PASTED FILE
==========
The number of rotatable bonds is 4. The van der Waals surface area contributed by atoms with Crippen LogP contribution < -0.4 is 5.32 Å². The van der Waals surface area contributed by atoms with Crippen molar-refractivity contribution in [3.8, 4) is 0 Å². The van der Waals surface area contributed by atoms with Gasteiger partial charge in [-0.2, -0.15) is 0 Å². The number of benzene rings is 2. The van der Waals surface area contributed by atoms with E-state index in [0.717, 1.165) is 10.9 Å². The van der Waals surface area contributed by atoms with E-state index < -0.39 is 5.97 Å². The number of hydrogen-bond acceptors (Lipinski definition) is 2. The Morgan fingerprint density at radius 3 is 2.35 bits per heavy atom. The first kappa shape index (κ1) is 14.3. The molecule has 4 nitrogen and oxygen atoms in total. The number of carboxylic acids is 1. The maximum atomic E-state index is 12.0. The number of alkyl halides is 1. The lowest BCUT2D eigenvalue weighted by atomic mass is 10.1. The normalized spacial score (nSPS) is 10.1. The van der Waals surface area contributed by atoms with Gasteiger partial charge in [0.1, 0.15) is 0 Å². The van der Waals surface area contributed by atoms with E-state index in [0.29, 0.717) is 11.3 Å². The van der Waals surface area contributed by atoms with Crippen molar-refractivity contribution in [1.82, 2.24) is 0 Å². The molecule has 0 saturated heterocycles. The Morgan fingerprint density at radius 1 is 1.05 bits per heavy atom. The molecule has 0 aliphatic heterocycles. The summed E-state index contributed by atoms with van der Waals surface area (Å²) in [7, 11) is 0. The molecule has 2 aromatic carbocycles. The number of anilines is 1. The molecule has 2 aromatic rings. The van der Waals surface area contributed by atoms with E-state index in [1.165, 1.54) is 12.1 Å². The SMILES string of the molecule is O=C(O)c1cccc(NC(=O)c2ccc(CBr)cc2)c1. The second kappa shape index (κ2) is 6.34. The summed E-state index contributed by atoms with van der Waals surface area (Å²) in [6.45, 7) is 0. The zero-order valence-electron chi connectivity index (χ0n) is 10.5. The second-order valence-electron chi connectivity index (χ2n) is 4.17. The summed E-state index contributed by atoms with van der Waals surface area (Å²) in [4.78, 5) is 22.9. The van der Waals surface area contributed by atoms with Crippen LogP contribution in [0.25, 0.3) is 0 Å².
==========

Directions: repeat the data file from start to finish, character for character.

The number of rotatable bonds is 4. The van der Waals surface area contributed by atoms with Crippen LogP contribution < -0.4 is 5.32 Å². The van der Waals surface area contributed by atoms with Crippen molar-refractivity contribution in [3.8, 4) is 0 Å². The van der Waals surface area contributed by atoms with Gasteiger partial charge in [-0.2, -0.15) is 0 Å². The number of benzene rings is 2. The van der Waals surface area contributed by atoms with E-state index in [0.717, 1.165) is 10.9 Å². The van der Waals surface area contributed by atoms with E-state index < -0.39 is 5.97 Å². The number of hydrogen-bond acceptors (Lipinski definition) is 2. The Morgan fingerprint density at radius 3 is 2.35 bits per heavy atom. The first kappa shape index (κ1) is 14.3. The molecule has 4 nitrogen and oxygen atoms in total. The number of carboxylic acids is 1. The maximum atomic E-state index is 12.0. The number of alkyl halides is 1. The lowest BCUT2D eigenvalue weighted by atomic mass is 10.1. The normalized spacial score (nSPS) is 10.1. The van der Waals surface area contributed by atoms with Gasteiger partial charge in [0.1, 0.15) is 0 Å². The van der Waals surface area contributed by atoms with E-state index in [0.29, 0.717) is 11.3 Å². The van der Waals surface area contributed by atoms with Crippen molar-refractivity contribution in [1.82, 2.24) is 0 Å². The molecule has 0 saturated heterocycles. The Morgan fingerprint density at radius 1 is 1.05 bits per heavy atom. The molecule has 0 aliphatic heterocycles. The summed E-state index contributed by atoms with van der Waals surface area (Å²) in [7, 11) is 0. The molecule has 2 aromatic carbocycles. The number of anilines is 1. The molecule has 2 aromatic rings. The van der Waals surface area contributed by atoms with E-state index in [1.165, 1.54) is 12.1 Å². The SMILES string of the molecule is O=C(O)c1cccc(NC(=O)c2ccc(CBr)cc2)c1. The second kappa shape index (κ2) is 6.34. The summed E-state index contributed by atoms with van der Waals surface area (Å²) in [6.45, 7) is 0. The zero-order valence-electron chi connectivity index (χ0n) is 10.5. The second-order valence-electron chi connectivity index (χ2n) is 4.17. The summed E-state index contributed by atoms with van der Waals surface area (Å²) in [4.78, 5) is 22.9. The van der Waals surface area contributed by atoms with Crippen LogP contribution in [0.25, 0.3) is 0 Å².